LIONEL PODCAST: Behold! The Most Insane Judge On This Planet

I still cannot believe this story. As an ex-prosecutor, criminal trial warrior I can say this with no hesitation whatsoever: This has to be the stupidest judge ever to walk this planet. Granting an unsecured and de minimis bail of $100K for a serial child rapist hit with a 40-count indictment alleging life felonies?! An unsecured, cross your heart and hope to die bond? Are you out of your mind?! Especially when the prosecutor wanted $500K and an ankle bracelet. And you never tell anyone that you’ve volunteered for the feeder organization that provided at-risk young men to this child rapist?!

There are two criteria determining whether bail should be granted: (a) the protection of the public and the danger a defendant poses; and (b) the defendant’s likelihood to answer charges and not flee. If for no other reason than to prevent him from offing himself or having some Dexter dude beat him to the punch, this judge should have made the bond $10M. And with a maximum sentence of 460 years looming over him — not life, mind you — I hope they’ve secured his passport because Maldives and other non-extradition countries would be looking real good to me if I were Ol’ Jerry.

Most politically astute judges would give anything to have a reason to be nowhere near this case and this judge had the perfect excuse for recusal. But no! Amazing. Don’t be surprised if bail is later revoked and Sandusky’s tossed into the hoosegow. Segregated, I would imagine. This feller’s a dead man. He should be in custody for his own protection if anything. You know the stories about prisoners not caring too much for short eyes? They’re all true. And these folks know a little something about how to make communal showering real uncomfortable.

Recusal is defined as follows: “To disqualify or remove oneself as a judge over a particular proceeding because of one’s conflict of interest. Recusal, or the judge’s act of disqualifying himself or herself from presiding over a proceeding, is based on the Maxim that judges are charged with a duty of impartiality in administering justice.” Law students will remember this juridical chestnut — Judges must avoid the mere appearance of impropriety.

Judge Who Set Unsecured Bail For Jerry Sandusky Is A Second Mile Volunteer

When Jerry Sandusky was initially arraigned, as previously reported by Sara Ganim, prosecutors requested $500,000.00 bail and that Sandusky be required to wear a leg monitor. District Judge Leslie Dutchcot, however, ordered that Sandusky be freed on $100,000 unsecured bail. She ordered that Sandusky be freed and pay nothing unless he failed to show up for a court hearing.

Judge Dutchcot has quite the professional resume. In addition to her duties as district judge, she is of counsel to the firm Goodall & Yurchak. It speaks to the small-town nature of the county, I suppose, that the firm’s URL is “centrelaw.com.” According to her profile, Judge Dutchcot has been named the State College Lawyer of the Year, completed a “Leadership” program and has served as a counselor at Centre County Law Enforcement Camp Cadet, Inc.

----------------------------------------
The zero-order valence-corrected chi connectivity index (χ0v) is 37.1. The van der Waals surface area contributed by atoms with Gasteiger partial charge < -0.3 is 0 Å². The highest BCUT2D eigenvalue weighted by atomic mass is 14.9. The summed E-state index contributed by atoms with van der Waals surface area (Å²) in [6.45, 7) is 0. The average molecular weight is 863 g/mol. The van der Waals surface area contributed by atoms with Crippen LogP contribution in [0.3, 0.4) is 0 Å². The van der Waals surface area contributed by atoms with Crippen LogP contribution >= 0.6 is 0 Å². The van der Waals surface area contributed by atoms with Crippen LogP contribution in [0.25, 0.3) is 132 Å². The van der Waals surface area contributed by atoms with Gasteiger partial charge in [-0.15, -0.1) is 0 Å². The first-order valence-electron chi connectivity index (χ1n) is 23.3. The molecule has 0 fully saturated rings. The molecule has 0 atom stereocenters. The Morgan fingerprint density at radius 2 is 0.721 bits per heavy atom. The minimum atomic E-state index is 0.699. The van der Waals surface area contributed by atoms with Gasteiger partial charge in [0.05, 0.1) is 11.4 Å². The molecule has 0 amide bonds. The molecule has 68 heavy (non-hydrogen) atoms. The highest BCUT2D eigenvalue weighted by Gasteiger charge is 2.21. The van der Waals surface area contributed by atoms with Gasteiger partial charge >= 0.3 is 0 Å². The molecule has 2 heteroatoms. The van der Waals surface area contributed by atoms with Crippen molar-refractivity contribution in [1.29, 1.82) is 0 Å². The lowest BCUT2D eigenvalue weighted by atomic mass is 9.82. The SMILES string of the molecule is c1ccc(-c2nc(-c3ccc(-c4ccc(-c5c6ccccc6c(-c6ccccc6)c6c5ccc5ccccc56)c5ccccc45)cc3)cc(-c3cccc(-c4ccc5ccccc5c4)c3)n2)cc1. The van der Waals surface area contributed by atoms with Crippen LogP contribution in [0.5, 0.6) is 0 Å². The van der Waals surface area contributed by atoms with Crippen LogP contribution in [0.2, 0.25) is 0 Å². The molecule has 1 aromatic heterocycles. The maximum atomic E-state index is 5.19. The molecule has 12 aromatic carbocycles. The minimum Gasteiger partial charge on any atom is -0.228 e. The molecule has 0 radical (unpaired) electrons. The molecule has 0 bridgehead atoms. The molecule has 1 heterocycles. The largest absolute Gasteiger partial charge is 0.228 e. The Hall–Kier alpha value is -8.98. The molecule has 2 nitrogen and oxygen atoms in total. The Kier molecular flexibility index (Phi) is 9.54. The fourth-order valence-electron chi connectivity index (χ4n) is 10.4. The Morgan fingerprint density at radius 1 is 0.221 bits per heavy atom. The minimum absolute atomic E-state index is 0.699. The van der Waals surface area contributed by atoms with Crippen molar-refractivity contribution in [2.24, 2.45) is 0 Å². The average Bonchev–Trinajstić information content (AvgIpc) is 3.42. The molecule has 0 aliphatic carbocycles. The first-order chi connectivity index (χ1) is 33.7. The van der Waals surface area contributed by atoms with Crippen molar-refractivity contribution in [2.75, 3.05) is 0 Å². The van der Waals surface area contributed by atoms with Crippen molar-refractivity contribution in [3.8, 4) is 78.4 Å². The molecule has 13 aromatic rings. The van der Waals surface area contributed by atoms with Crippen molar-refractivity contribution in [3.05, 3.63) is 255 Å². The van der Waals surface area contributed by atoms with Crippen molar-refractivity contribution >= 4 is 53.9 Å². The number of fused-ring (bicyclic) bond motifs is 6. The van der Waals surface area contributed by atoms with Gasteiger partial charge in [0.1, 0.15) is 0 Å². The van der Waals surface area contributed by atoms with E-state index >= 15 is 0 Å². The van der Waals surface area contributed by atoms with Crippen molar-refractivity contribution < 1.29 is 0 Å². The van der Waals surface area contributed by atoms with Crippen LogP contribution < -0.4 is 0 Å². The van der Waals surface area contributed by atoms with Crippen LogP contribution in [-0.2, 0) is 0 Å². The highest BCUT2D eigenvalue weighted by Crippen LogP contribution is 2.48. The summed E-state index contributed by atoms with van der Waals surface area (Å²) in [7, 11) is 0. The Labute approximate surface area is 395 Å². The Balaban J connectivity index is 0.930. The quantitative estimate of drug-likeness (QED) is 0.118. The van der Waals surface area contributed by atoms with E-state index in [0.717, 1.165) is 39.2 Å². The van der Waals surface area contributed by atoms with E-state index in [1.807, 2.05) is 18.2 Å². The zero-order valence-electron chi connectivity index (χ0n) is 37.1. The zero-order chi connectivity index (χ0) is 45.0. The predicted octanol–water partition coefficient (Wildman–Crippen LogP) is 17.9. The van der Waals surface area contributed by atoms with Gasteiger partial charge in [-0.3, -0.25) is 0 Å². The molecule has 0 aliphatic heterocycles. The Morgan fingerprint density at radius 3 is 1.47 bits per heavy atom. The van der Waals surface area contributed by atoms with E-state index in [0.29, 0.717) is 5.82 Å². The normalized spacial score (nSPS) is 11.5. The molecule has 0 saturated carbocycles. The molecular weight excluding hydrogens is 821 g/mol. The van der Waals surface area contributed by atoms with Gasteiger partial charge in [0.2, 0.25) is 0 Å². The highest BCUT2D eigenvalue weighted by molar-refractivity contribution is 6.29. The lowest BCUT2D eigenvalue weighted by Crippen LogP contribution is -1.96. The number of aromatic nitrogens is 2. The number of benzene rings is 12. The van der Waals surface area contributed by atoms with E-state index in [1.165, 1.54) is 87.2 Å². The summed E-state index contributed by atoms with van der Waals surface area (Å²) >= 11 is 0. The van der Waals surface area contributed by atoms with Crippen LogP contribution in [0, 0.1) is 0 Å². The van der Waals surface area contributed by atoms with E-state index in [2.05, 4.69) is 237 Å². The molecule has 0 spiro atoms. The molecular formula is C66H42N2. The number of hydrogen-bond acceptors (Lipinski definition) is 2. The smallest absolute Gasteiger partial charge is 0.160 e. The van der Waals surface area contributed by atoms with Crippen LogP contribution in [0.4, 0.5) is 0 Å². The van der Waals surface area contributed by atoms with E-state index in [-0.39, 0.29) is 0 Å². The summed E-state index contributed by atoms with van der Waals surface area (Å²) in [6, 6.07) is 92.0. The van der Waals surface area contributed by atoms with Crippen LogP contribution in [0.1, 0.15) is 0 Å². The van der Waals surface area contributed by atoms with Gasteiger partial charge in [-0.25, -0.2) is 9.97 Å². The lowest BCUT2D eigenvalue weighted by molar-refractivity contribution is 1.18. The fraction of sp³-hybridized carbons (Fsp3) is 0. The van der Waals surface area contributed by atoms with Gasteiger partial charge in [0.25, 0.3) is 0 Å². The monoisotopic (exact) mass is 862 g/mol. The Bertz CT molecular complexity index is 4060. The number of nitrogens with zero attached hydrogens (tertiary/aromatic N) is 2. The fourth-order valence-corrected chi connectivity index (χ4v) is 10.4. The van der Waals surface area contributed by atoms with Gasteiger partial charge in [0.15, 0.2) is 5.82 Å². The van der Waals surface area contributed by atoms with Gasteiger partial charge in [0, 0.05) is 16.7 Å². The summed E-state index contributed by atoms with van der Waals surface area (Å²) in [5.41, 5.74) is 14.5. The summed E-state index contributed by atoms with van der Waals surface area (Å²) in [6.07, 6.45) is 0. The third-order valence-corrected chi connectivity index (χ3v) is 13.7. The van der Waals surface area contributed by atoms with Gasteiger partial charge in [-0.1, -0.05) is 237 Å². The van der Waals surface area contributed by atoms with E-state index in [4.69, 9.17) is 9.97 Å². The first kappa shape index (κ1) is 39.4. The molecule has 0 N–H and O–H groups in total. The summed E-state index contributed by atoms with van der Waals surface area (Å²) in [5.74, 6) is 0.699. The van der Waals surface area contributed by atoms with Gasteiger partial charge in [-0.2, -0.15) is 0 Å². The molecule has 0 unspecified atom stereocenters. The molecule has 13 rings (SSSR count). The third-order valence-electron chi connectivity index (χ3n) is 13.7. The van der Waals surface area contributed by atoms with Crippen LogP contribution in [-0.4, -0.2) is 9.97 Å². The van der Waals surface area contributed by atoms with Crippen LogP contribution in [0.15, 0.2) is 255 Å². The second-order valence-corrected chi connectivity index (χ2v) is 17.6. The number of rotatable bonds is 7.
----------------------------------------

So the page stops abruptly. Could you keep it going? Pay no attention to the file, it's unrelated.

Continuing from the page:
Of course, also according to her profile, Judge Dutchcot is a volunteer for Sandusky’s group, The Second Mile. Sandusky turned himself in the morning of Nov. 5, a Saturday, at Judge Dutchot’s Centre County office. He was released, under the aforementioned terms, shortly thereafter.

Attorneys often serve charitable foundations in their pro bono capacities, or just volunteer in their spare time, so there is nothing weird about that. It just seems that, given the nature of the charges, the small-town atmosphere, and her relationship to Second Mile, Judge Dutchcot should have recused herself from being involved with this process. Or that could be precisely why she did not. [E.S.]

The ABA has provided this nifty model rule as to recusal.

Standard  6-1.9. Obligation to perform and circumstances requiring recusal

(a) The trial judge should recuse himself or herself whenever the judge has any doubt as to his or her ability to preside impartially or whenever his or her impartiality reasonably might be questioned.

ABA Standards for Criminal Justice: Special Functions of the Trial Judge, 3d ed., © 2000 American Bar Association.

And finally, I received the following email from someone, shall I say, “in the know.” He writes eloquently on the problems addressed herein.

How many of the kids abused were kids whose cases had been reported but CPS was stretched too thin to adequately investigate? How many were cases in which some underpaid college grad knocked on a door and left after getting no response (or wrote on a sheet that they visited but didn’t) because they had 20 other houses to visit that day? Reporting does not equal salvation. Will the increase in reporting (and an increase in false reports) when the budget for the agency is not increasing really protect those kids who are actually at risk? By calling for a law mandating that everyone report suspected child abuse, you are reducing the attention that  actual abuse victims can receive.

From a legal perspective, what does it mean to witness or know about child abuse? The Penn State case of walking in on a rape in progress is exceptionally rare, so what will be the common experience? A child yelling? Kids yell when they are angry at parents who haven’t touched them. And who decides what constitutes witnessing or knowing?

Hindsight is 20/20.

Needless to say, nothing makes sense. Nothing.

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